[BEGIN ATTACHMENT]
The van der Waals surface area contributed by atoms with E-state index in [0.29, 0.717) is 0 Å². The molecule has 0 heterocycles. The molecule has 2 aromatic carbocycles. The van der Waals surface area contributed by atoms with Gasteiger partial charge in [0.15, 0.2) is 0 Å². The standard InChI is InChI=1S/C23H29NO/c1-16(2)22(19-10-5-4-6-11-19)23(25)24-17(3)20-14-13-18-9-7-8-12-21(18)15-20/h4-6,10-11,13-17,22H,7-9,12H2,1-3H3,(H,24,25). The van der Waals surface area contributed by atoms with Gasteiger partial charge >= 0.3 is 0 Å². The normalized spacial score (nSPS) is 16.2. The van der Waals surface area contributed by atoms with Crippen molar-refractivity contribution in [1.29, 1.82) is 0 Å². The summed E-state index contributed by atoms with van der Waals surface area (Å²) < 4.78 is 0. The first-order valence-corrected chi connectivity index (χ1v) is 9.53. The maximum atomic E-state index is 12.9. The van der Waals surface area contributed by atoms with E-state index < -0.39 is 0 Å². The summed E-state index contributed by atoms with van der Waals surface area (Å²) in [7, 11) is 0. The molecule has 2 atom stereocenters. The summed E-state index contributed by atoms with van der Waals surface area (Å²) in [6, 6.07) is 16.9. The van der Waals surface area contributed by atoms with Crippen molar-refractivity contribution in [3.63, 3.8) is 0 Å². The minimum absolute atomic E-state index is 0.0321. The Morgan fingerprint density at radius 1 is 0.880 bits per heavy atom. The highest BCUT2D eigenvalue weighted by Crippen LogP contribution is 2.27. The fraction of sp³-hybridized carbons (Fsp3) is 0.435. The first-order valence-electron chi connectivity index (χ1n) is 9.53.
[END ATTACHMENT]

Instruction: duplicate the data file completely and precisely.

The van der Waals surface area contributed by atoms with E-state index in [0.29, 0.717) is 0 Å². The molecule has 0 heterocycles. The molecule has 2 aromatic carbocycles. The van der Waals surface area contributed by atoms with Gasteiger partial charge in [0.15, 0.2) is 0 Å². The standard InChI is InChI=1S/C23H29NO/c1-16(2)22(19-10-5-4-6-11-19)23(25)24-17(3)20-14-13-18-9-7-8-12-21(18)15-20/h4-6,10-11,13-17,22H,7-9,12H2,1-3H3,(H,24,25). The van der Waals surface area contributed by atoms with Gasteiger partial charge >= 0.3 is 0 Å². The normalized spacial score (nSPS) is 16.2. The van der Waals surface area contributed by atoms with Crippen molar-refractivity contribution in [1.29, 1.82) is 0 Å². The summed E-state index contributed by atoms with van der Waals surface area (Å²) < 4.78 is 0. The first-order valence-corrected chi connectivity index (χ1v) is 9.53. The maximum atomic E-state index is 12.9. The van der Waals surface area contributed by atoms with E-state index < -0.39 is 0 Å². The summed E-state index contributed by atoms with van der Waals surface area (Å²) in [7, 11) is 0. The molecule has 2 atom stereocenters. The summed E-state index contributed by atoms with van der Waals surface area (Å²) in [6, 6.07) is 16.9. The van der Waals surface area contributed by atoms with Crippen molar-refractivity contribution in [3.63, 3.8) is 0 Å². The minimum absolute atomic E-state index is 0.0321. The Morgan fingerprint density at radius 1 is 0.880 bits per heavy atom. The highest BCUT2D eigenvalue weighted by Crippen LogP contribution is 2.27. The fraction of sp³-hybridized carbons (Fsp3) is 0.435. The first-order valence-electron chi connectivity index (χ1n) is 9.53.